Tranexamic Acid in Civilian Trauma Care in the California Prehospital Antifibrinolytic Therapy Study

Michael M. Neeki, DO, MS; Fanglong Dong, PhD; Jake Toy, BA; Reza Vaezazizi, MD; Joe Powell, EMT-P; David Wong, MD; Michael Mousselli, BS; Massoud Rabiei, BS; Alex Jabourian, DO; Nichole Niknafs, DO; Michelle Burgett-Moreno, BA; Richard Vara, RN, BSN; Shanna Kissel, RN, MSN; Xian Luo-Owen, MD, PhD; Karen R. O'Bosky, MD; Daniel Ludi, MD; Karl Sporer, MD; Troy Pennington, DO; Tommy Lee, MD; Rodney Borger, MD; Eugene Kwong, MD

Disclosures

Western J Emerg Med. 2018;19(6):977-986. 

In This Article

Conclusion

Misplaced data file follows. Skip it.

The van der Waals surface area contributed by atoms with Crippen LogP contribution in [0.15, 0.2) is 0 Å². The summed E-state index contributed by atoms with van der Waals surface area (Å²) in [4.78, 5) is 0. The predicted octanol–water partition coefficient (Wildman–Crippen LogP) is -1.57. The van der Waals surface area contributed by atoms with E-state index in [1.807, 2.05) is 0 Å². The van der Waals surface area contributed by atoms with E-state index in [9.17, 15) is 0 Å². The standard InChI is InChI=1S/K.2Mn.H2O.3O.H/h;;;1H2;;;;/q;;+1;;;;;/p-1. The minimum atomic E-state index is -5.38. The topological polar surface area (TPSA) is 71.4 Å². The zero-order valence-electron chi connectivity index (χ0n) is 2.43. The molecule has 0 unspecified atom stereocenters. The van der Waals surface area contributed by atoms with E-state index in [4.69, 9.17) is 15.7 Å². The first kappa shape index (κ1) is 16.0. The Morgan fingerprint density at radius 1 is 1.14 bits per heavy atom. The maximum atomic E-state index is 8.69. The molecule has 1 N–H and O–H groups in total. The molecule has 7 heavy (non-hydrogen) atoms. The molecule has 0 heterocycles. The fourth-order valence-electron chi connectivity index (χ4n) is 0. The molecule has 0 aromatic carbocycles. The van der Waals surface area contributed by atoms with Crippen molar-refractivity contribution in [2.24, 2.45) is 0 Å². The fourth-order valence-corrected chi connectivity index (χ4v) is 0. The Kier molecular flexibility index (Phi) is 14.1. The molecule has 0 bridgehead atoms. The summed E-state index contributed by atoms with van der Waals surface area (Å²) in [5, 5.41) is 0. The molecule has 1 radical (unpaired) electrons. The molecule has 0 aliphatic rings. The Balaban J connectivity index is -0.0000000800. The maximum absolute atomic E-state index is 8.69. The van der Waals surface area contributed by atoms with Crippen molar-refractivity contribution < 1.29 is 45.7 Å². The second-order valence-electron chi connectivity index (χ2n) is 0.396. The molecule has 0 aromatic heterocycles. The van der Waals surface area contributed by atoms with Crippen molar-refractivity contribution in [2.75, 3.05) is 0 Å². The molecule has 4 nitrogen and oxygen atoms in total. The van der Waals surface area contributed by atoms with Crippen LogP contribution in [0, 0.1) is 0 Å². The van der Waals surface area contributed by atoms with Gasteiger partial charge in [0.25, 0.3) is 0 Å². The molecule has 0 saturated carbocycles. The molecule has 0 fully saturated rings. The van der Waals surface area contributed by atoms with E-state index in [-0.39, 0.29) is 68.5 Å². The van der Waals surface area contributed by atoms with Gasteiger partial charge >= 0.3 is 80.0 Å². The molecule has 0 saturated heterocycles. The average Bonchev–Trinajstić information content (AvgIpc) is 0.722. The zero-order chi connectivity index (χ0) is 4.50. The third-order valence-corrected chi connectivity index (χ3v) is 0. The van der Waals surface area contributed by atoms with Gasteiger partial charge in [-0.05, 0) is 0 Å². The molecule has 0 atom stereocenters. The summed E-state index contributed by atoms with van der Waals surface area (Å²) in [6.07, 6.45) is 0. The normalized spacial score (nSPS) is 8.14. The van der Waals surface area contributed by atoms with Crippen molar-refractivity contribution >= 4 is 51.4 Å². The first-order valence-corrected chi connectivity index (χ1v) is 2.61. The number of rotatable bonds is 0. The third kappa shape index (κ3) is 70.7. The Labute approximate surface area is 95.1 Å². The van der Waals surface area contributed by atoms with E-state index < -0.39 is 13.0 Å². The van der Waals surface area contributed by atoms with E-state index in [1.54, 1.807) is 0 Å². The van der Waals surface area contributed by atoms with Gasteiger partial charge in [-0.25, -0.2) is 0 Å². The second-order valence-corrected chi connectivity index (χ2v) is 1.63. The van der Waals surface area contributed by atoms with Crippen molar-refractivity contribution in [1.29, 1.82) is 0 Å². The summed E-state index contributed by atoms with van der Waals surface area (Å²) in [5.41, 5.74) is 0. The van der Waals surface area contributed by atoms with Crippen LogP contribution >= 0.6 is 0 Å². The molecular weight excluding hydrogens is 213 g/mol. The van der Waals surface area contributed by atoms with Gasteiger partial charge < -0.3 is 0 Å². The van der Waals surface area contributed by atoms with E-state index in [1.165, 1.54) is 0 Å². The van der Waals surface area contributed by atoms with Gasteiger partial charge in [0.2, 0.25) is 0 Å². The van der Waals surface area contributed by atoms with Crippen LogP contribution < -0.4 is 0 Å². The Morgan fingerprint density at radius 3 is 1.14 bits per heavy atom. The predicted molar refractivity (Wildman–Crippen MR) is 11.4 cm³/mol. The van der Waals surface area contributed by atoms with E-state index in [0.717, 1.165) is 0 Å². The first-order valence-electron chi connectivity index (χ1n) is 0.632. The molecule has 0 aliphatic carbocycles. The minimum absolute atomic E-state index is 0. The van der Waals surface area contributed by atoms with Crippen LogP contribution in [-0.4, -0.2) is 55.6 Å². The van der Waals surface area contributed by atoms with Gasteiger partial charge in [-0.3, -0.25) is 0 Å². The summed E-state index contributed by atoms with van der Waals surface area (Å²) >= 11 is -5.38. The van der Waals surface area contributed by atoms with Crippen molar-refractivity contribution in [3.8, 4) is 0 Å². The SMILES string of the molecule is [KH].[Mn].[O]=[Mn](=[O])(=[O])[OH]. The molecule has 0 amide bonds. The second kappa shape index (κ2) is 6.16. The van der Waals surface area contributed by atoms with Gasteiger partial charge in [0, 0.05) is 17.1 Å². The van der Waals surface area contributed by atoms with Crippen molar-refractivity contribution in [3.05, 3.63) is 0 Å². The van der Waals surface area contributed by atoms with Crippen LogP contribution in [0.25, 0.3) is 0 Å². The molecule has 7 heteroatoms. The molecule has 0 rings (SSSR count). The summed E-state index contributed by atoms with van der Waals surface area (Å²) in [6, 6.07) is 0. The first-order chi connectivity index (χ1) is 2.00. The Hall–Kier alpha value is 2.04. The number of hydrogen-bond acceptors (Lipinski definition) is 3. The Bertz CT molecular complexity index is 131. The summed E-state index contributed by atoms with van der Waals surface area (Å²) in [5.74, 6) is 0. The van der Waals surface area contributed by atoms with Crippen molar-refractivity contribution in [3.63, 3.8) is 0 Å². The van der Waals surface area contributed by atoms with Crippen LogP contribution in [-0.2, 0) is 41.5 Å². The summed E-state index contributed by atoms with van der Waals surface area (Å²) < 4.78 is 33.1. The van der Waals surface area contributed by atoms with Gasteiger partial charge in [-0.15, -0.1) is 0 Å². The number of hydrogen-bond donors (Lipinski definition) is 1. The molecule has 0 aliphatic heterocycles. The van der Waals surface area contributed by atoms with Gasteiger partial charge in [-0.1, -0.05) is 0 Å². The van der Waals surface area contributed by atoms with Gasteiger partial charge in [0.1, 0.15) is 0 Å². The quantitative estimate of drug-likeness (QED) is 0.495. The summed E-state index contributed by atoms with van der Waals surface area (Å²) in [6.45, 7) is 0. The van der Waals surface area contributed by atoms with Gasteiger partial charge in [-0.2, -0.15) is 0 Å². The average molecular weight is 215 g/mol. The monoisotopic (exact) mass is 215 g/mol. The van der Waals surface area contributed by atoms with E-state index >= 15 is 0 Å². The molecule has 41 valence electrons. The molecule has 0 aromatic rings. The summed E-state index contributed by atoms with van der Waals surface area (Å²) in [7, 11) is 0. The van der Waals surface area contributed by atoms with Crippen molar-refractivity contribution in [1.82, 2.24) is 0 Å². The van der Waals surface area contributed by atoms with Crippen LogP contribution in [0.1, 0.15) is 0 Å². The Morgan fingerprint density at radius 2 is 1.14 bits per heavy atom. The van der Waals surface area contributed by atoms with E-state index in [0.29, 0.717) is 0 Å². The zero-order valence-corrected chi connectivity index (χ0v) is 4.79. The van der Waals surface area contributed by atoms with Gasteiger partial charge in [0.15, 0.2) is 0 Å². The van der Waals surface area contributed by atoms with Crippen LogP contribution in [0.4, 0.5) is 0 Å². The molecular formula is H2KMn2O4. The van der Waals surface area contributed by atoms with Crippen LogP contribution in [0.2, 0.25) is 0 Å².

The current study noted reduced mortality at 28 days following the administration of prehospital TXA in patients with signs of traumatic hemorrhagic shock. We further noted a decrease in blood product transfused and shorter hospital and ICU LOS, without an increase in thromboembolic events. Finally, this study demonstrated that TXA can be effectively and feasibly administered by civilian prehospital providers and in accordance with North American emergency medicine standards. Our findings support the use of prehospital TXA in adult civilian traumatic injury with signs of hemorrhagic shock.

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